• Ingrid Lindberg, Chief Experience Officer at CIGNA. It’s always great to see my friend Ingrid. Although I keep close tabs on what she’s been up to at CIGNA, it was great to hear her talk about CIGNA’s customer experience story. They’ve done so many good things to make CIGNA more customer centric; including eliminating words that are confusing to customers (there’s a lot of them in the US healthcare system), making the call center accessible 24×7, and improving the usability of the website. These efforts haven’t just increased loyalty, they’ve also improved medical outcomes for their customers. Proof positive that good customer experience saves lives 🙂 I’ll be doing a case study on CIGNA — look for it in a few weeks.
  • Moira Dorsey, VP & Research Director at Forrester. I really enjoyed catching up with Moira, another friend who I sat next to for several years at Forrester. Her speech discussed how the future of online customer experience can be described with the acronym CARS: Customized, Aggregated, Relevant, and Social. To showcase what the future will be like, she highlighted some existing practices, noting this quote from the science fiction writer, William Gibson: “The future is already here – it’s just not very evenly distributed.”
  • Simon Glynn, Senior Partner at Lippincott. Simon’s presentation introduced a model of brands based on two dimensions: Authentic Stories (story power) and Inspiring Experiences (experience power). He showed how using these  in a 2×2 diagram leads to 4 quadrants of brands: Unattached (low on stories and experiences), Myths (high on stories, low on experiences), Tribal (low on stories, high on experiences), and Legends (high on stories and experiences). It turns out that Legends (like Amazon.com and O2) have an average 5-year growth rate of 8% compared to -4% for Unattached brands (like BT and Aldi).
  • Rob Siefker, Senior Manager Customer Loyalty at Zappos. After having interviewed CEO Tony Hsieh a few years ago, I’ve always been a fan of the Zappos story. The culture at Zappos is almost cult-like. And they can keep it that way, because as Rob described: It’s harder to get a job at Zappos than to get into Harvard; they only hire 1% of applicants. The interview process is tuned to find people who will buy-in to the culture; a couple of the questions they ask are “what would your theme song be, and why?” and “On a scale from 1 to 10, how weird are you?” The company replaced its standard reviews with cultural reviews, making it clear that it measures its managers in 4 key areas: driving the culture, inspiring new ideas and creative thinking, helping employees find their calling and reach their peak, and providing recognition.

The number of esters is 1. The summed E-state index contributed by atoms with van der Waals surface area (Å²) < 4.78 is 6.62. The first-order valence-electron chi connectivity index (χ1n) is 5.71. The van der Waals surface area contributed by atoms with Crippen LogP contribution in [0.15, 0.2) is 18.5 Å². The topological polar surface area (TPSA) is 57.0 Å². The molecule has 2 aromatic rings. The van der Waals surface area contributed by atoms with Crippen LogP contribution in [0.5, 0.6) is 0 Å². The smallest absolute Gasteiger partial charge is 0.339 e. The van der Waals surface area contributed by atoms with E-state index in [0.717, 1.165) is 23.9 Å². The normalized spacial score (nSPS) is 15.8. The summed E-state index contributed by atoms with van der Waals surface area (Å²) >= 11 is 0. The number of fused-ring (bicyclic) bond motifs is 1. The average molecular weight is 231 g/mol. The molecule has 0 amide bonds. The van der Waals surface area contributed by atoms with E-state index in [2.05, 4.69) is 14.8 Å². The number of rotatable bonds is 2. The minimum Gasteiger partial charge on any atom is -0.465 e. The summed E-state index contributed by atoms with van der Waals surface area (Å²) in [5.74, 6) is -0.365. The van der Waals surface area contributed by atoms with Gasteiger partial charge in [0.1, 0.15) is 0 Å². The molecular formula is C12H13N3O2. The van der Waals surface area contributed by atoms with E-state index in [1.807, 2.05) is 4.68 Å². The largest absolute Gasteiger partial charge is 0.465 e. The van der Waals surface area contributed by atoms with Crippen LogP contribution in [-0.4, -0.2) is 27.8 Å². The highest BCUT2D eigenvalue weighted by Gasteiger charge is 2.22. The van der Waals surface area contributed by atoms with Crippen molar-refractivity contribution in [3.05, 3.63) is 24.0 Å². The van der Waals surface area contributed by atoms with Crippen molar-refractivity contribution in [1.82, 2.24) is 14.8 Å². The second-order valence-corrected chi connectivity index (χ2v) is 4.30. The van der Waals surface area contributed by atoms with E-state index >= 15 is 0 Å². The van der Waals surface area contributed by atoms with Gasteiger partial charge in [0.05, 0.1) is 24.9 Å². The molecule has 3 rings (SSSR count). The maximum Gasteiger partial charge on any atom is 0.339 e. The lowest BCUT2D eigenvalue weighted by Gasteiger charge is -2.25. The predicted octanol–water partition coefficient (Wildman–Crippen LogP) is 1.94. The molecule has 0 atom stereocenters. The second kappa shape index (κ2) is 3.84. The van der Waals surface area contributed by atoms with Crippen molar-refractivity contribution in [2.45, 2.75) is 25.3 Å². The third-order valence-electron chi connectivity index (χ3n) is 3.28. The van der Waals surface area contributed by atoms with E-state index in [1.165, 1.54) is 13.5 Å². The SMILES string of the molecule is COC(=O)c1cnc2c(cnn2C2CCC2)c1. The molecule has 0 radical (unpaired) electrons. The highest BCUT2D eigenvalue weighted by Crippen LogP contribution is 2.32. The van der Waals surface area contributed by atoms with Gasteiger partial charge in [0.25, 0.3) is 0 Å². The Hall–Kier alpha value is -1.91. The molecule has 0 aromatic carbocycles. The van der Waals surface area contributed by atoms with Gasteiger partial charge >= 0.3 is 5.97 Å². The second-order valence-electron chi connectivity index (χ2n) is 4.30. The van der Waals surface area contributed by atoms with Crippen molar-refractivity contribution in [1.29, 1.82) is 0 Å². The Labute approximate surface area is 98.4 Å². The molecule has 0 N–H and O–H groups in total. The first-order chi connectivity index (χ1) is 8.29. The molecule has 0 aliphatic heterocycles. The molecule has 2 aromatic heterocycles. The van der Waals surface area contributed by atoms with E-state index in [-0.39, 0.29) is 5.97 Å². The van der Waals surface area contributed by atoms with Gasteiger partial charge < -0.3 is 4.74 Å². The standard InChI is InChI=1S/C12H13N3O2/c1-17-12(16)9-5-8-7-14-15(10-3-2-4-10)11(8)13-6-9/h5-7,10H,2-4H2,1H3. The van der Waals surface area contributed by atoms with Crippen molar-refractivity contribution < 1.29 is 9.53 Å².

• Graham Webster, Director of Customer Experience at Telefonica O2 Europe. Graham discussed how the company’s vision helps engage employees in “something bigger than themselves” and how Telefonica is trying to go beyond satisfaction to turn customers into FANS. I loved when he said “If we look after our customers, they will take care of our brand. Customers complain, but FANS forgive.” The company researched the value of enthusiastic customers compared to detractors and found that they: have half the churn rate, deliver 9% more in average revenue per user, and generate less than one-fifth of the claims. Graham described a three-step evolutionary path: Random Experience to Predictable Experience to Branded Experience. What are the elements of a Branded Experience? Consistent, Intentional, Differentiated, Valuable, and Emotional Relationship.
  • Roger Sant, VP Research Solutions at Maritz. Roger talked about “making your customers fall in love with you.” He showcased results from a survey of 1,200 consumers that looked at emotional and functional attributes for banks, supermarkets, and mobile phones. The research pointed to three levels of relationship between a customer and the brand: Unfulfilled, Functionally Satisfied, and Emotionally Connected. Here’s the comparison of top box scores between Unfulfilled customers and Emotionally Connected customers: retention (9% to 58%), recommend (3% to 49%), and cross-sell (7% to 41%).
  • Frederico Cesconi, Director Of Business Intelligence at Cablecom. Frederico shared the companies model which looks at customer experience as a series of layers (going from inside to the outside): Systems, Processes, Touchpoints, Interactions, Customer, and Experience. The company focuses on 4 core processes: sales to activation, service assurance, incident handling, and billing to cash. He showed a wonderful report that they call a “Survival Analysis.” It charted churn rate against the number of negative incidents that a customer had run into — highlighting the cost of a bad experience. He also highlighted the need for customer feedback. Their internal metrics showed 83% first call resolution, but when they measured it with customers it turned out to be only 58%.

The bottom line: Monaco hosted the customer experience grand prix this week.